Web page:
When I looked ahead three years, based on where I was at that moment in 2004, there was no possible way that I was going to achieve the things that deep down, in my heart of hearts, I really dreamed about. And I use the word “dream” for a real reason. It’s my belief that happiness comes when you dream of something good, something desired, and figure out how to vigorously pursue it. Once I discovered drumming and got deeply into it, many of my dreams became about what I could do with the drums, and how the drums could be a big part of my life. To give you insight into the depth of my desire, I want to describe I dream I had. In my twenties, I dreamt that I went to see Tony Williams play with his quintet at The Village Vanguard. In that dream, while Tony was playing, he looked directly at me–there was no mistaking that he was looking at ME,and he winked and nodded his head. Tony was telling me that I was a good drummer, that I could do anything with the drums that I wanted to. I have never forgotten that dream and I’m sure I never will.
It was shortly after I completed the “7 Habits” funeral exercise that I decided I had to return to the drums in a major way. I started to plan my escape from corporate life.
In 2006, I quit my job and rented a practice space in Brooklyn, beginning my long journey home.
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Pablo Palazon says
I like very much your article. I’m in this crossroad, and I don’t know what I’d like to do in my life.
The funeral exercise is fantastic and impressive too. I’ll stand alone one afternoon, and I’ll think about this.
P.D.: I’m sorry for my english. Thanks
Thanks for your comment. I am very happy to hear that the funeral exercise may help you. Please let me know what happens after you try it. Best of Luck, MF
Robert Del-Rose says
I must say your writing is very motivating to me .I have never read anything like it .The way you story book it seems very logical honest and true.I started playing at 50. I am now 57 and I seem to be stuck thinking I maybe to old to be able to learn so much to be really good in my life time that I have left ? I am going to try to do as you say starting today.I will update you in time. Mark thank you so much for your interest to share you thoughts,time and your life with all.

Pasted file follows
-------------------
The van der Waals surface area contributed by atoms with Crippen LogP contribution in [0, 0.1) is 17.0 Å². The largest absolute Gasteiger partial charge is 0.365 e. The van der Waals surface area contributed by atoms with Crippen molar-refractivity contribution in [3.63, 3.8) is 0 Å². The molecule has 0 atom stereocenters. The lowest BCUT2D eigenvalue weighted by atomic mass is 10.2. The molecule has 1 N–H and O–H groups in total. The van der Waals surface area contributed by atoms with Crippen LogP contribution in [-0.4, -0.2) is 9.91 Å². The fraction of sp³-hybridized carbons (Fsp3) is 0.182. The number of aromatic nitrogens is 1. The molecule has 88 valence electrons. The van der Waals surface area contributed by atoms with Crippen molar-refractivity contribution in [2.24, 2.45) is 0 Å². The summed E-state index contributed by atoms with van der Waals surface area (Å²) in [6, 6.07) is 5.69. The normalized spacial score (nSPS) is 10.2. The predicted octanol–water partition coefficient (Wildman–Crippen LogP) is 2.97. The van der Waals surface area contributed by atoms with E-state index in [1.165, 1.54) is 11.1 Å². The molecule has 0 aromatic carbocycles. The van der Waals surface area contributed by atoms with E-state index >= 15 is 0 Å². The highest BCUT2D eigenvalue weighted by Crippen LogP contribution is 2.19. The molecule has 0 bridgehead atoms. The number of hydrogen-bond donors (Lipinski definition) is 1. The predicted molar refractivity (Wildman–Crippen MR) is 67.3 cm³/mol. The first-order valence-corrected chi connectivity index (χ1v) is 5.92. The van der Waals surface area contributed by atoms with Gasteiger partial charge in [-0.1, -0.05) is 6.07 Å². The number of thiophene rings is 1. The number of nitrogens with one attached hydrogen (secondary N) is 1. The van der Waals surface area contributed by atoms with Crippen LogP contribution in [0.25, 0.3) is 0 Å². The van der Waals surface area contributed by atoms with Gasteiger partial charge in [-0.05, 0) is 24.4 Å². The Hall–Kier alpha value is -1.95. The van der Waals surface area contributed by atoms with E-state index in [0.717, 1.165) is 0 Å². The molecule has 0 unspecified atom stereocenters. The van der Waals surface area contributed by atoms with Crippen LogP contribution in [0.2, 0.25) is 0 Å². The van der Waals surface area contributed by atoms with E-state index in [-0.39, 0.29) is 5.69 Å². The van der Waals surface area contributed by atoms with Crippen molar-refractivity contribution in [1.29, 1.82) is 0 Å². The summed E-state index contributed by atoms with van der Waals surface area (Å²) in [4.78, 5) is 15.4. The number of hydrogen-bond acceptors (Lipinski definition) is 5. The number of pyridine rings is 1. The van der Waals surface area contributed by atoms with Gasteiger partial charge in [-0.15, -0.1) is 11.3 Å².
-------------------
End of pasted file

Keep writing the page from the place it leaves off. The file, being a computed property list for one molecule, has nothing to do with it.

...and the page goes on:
p.s Mark am I to old ?
Thank you Bob
Hi Bob- Thank you for your kind words. The notion that my writing is helpful makes me very happy. I asked John Riley the exact same question you are asking, “Am I too old to be doing this?” If you don’t know about John, look him up. He is an amazing jazz drummer who has played with a virtual who’s who in the jazz world, including Dizzy and Miles. When I asked him this he told me that he didn’t think that focusing on those questions was particularly helpful. In other words, why worry about your age? It will not help you to do so….in fact, it will just rob you of valuable time, and cause you stress. Then, John asked me, “Mark, if I told you that you were too old, would that change what you are doing?” And I had to answer, “no.” If he told me I was too old, I would still work on becoming a better drummer because that’s what I love to do. So, with all this in mind, I say to you, Robert, if you love drums and drumming, then just practice as much as you can and get as good as you can because all we have is time, and spending it the way you enjoy is truly the meaning of life itself. Hope this is helpful. Regards, MF
p. c. says
I’ll say this again: your blog is excellent.
It always makes me think a lot. Thanks.
(… the drum lessons are excellent too 🙂 )
Thanks, Pablo. Much appreciated.
I had my moment in 1996. I was landscaping and miserable but one important thing happened: I met Joe morello who not only taught me how to play but taught me to be confident that if you pursue your dreams to the fullest, you will succeed. Today I solely play and teach drums and music theory and have never looked back. Visualize where you want to be and what you want to be able to claim when you cash in your chips. Seek knowledge in every corner and find those who are positive and believe in you.
Mark Feldman says
Hi Rob- thanks for telling that story. I agree wholeheartedly! thanks for reading.
Great perspective and motivational. Thanks.
Mark Feldman says
Hi Fred- Thanks for the compliment—it means a lot. You’re welcome and thanks for reading.